Blogroll Category: Current Affairs
I read blogs, as well as write one. The 'blogroll' on this site reproduces some posts from some of the people I enjoy reading. There are currently 271 posts from the category 'Current Affairs.'
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The standard argument against grammar schools is that they confer privilege. Presumably the complaint is that if the academic are given an academic education then this is somehow unfair. At which point we've the news that grammars do not in fact confer such privilege. Great, so, let's have more grammars then:
Grammar schools do not help children achieve academic success, a UCL study has claimed.
Researchers also said attending a grammar school had no positive impact on a teenager's self-esteem or their aspirations for the future.
The study, by the UCL Institute of Education, comes weeks after the Government announced plans to pump £50 million into creating more places at grammar schools.
"Against the conventional wisdom, we find little evidence that gaining entry into a grammar school has a positive impact upon most aspects of young people’s lives," the study concludes.
"This leads us to an important conclusion: gaining entry into a grammar school may actually not be as important as many assume."
Professor John Jerrim, lead author of the study, said: "Our findings suggest that the money the Government is planning to spend on grammar school expansion is unlikely to bring benefits for young people.
"Even those children who are likely to fill these new places are unlikely to be happier, more engaged at school or have higher levels of academic achievement by the end of Year 9."
Co-author Sam Sims added: "Schools across the country are already hard-pressed financially. Our research suggests that the Government would be better off directing their money towards areas of existing need, rather than expanding grammar schools."
That is, of course, entirely the wrong conclusion to be reaching from the evidence presented.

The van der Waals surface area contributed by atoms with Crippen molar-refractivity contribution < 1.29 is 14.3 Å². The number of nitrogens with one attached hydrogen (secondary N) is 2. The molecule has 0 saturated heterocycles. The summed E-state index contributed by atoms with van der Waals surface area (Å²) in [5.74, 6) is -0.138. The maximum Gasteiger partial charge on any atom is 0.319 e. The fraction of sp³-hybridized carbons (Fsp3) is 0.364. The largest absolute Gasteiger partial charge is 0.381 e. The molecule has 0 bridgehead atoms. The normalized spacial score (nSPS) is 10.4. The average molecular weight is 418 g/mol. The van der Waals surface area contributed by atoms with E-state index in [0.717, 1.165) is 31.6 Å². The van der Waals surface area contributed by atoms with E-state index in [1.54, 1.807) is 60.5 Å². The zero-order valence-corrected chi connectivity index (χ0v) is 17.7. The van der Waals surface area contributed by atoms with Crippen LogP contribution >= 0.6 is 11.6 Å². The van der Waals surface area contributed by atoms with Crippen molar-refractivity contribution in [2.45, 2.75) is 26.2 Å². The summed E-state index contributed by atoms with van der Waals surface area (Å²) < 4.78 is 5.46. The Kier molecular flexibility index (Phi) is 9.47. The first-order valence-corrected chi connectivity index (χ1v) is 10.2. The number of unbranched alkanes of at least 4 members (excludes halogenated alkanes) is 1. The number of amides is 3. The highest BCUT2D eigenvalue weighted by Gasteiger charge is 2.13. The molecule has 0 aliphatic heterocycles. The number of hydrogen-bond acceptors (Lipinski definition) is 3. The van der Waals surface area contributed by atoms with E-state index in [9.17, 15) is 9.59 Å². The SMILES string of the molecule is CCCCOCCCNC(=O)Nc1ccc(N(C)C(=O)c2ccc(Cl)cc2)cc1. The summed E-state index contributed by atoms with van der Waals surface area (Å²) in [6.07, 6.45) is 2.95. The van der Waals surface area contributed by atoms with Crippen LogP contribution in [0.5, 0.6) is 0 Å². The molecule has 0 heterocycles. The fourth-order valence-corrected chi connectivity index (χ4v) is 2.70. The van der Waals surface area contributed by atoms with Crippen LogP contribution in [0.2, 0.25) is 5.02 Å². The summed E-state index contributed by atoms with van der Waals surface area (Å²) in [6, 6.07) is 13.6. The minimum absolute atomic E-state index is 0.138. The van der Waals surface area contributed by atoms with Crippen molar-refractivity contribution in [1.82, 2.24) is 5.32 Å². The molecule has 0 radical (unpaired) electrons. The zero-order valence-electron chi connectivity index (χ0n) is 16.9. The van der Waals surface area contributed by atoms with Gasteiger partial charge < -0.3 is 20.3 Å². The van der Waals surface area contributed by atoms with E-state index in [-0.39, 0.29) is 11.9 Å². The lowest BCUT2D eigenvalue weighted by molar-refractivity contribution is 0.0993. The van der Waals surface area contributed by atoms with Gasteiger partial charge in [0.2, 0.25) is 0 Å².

The basic democratic deal is that we, the taxpayers and voters, get what we want. The restriction upon this is when what we so desire limits or impacts the rights of others among us. It's always, or at least should be, a negative restriction.
Spending money into order to inculcate privilege among the few would therefore be something that - potentially at least - shouldn't be one. But if that privilege isn't being created then the question becomes much simpler.
Do the people who pay the taxes, the voters, desire grammar schools? Yes, most certainly they, we, do. Given that there is no unfair privilege being created, as this research insists isn't, there's no reason to deny us all our wish, is there?
The finding that grammars do no harm means we should have more grammars.
The preconceived notion the British and Australian press brought to the story was “look at those funny foreigners."
A move by the Anglican Church in New Zealand to allow for the blessing of same-sex unions has led to a strong statement from the Diocese of Sydney.
A former Sussex vicar has been sentenced to 38 months imprisonment after admitting sex assaults on a young girl almost 40 years ago.
“Arise and shine for Jesus Christ,” the Province said this week as it launched a decade-long focus on evangelism and renewal.
The Anglican Archbishop of South Sudan has led five days of mediated peace talks between the warring parties in South Sudan.
It's astonishing quite how long people can believe things which just aren't so. Polly Toynbee is, rightly enough, casting around for some method of paying for the social care which an increasingly elderly population requires. In doing so she alights upon property - there's a stash of economic value which can be taxed!